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Should I Buy a Turn-Key Rental Property or a Fixer-Upper

by Editor | ezLandlordForms

You’re in the market for a rental property and you’ve narrowed the options to several possibilities when you confront an investor’s dilemma: Should you make an offer on the tidy unit that’s in perfect shape and ready to rent? Or, should you go for the one that’s priced for far less, but will need some serious TLC before it can be leased at a rent that meets your target income?

If you’re handy around the house and you have free time, the fixer-upper could be worth serious consideration. And if you possess remodeling skills and solid connections with contractors who can do the specialty work that you can’t, then a property that needs TLC really might be the best bet.

However, there are still questions to consider before signing the papers. For instance, how close will you be, geographically, to this home-that-needs-love? Will you be able to get a loan, and can your budget accommodate the thousands that you’ll need to spend to make improvements? Are those contractor friends going to be available when you need them?

This is a great time to brush up on your Microsoft Excel skills or start a good, old-fashioned paper spreadsheet because there will be pros and cons with either option.

Consider factors – do your research

Important factors to weigh include the properties’ distance from your home base, the rental market where the units are located, and financing costs for both options.

A turn-key property that is already housing a tenant is likely to need less oversight than one that must be upgraded and will probably be vacant while it’s worked on. You may not mind an hour or two drive if you only have to perform monthly inspections and screen new tenants once a year or so. On the other hand, if you expect to spend many hours each week remodeling and making repairs, an hour’s drive could eat into the time you need for other enterprises – like working a full-time job.

Of course, no matter how modern your unit, no matter how perfect your tenants, there will still be new demands on your time. Unless you intend to have a property management company handle your rental, plan on getting nighttime calls, having your vacation interrupted, and overseeing unexpected repairs. That’s just part of the job of a landlord and you should be close enough to your unit to get there in a hurry in an emergency.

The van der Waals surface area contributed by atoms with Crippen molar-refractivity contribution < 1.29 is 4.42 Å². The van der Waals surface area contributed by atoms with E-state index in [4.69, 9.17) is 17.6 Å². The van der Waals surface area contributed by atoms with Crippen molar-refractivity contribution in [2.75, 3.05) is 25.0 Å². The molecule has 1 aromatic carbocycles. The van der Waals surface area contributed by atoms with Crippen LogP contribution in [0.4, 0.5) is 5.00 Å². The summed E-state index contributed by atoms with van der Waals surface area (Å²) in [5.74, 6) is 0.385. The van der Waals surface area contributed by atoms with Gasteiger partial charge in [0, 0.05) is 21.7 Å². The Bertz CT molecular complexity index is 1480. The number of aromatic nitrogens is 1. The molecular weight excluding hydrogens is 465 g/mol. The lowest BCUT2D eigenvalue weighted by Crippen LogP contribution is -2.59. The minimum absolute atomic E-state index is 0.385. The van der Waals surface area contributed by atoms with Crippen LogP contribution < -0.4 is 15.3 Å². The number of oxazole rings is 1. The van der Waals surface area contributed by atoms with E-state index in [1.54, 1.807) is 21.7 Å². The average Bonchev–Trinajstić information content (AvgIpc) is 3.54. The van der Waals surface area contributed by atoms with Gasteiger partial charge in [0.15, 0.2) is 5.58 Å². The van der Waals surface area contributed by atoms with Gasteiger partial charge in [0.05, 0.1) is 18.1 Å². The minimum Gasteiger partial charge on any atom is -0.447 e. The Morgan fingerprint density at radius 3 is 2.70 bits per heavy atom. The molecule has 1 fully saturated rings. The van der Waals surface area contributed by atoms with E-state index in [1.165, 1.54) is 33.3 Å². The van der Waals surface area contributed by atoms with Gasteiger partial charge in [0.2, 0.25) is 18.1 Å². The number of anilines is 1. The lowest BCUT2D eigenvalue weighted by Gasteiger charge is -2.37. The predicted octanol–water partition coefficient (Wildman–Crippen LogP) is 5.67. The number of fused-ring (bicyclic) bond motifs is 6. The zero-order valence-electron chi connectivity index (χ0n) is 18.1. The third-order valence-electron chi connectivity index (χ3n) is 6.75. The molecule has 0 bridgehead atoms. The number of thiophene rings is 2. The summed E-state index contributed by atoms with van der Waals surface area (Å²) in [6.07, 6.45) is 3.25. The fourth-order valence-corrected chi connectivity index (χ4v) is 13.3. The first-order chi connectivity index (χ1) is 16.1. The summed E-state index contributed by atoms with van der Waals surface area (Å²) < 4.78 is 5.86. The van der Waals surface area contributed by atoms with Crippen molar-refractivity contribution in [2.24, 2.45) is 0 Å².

There’s nothing wrong with buying outside your immediate area, but you should be as familiar with the community that hosts your rental as you are with your own, according to Dennis Cisterna, Investability’s chief revenue officer.

“Market research has never been easier, so there are no excuses. Talk to local brokers, read the online version of the local newspaper to understand what is happening in the economy, and even visit the area if you’re serious. Identify the drivers behind the current housing market and know the historical context,” Cisterna says.

Also, take into account the demand for housing in the area you’re considering investing in. If that fixer-upper is in a good neighborhood, you’ll have a waiting list of tenant applicants when you’re ready to lease. If it’s surrounded by dumps, however, the expected rental income may not warrant the major upgrades you envision.

The big lure of a fixer-upper is greater profit but Cisterna urges investors to resist the temptation to jump at a bargain, especially one on a long-distance property. “The rule of an opportunity being ‘too good to be true’ is particularly applicable in long-distance real estate investment purchases,” he says.

Financing options will dictate, to a great extent, which property you can afford. Banks are apt to set more stringent terms the riskier the investment and will want to see data that backs up predicted rental income, a more difficult task with a property that has generated little or no rent in recent years. Remember, too, that your aim is good, steady monthly income – not long-term value appreciation since you can’t count on the future real estate market. In other words, don’t buy that needy property with the sole focus of increasing its sales value.

A turn-key property may appear to be the more practical investment for someone seeking immediate income, although you should take time to research all the secondary costs you’ll encounter. For instance, what is the tax rate in the area? Is the property in a homeowner’s association that is liable to hike annual fees? Are there higher-than-usual insurance risks at the property due to a dry climate, earthquake, or flooding history?

In the end, listen to your gut

The decision between buying a turn-key rental or a fixer-upper property is a very personal one and only you know what your comfort zone is. There are financial advantages to both, and each opportunity presents income potential so there is no “right” choice.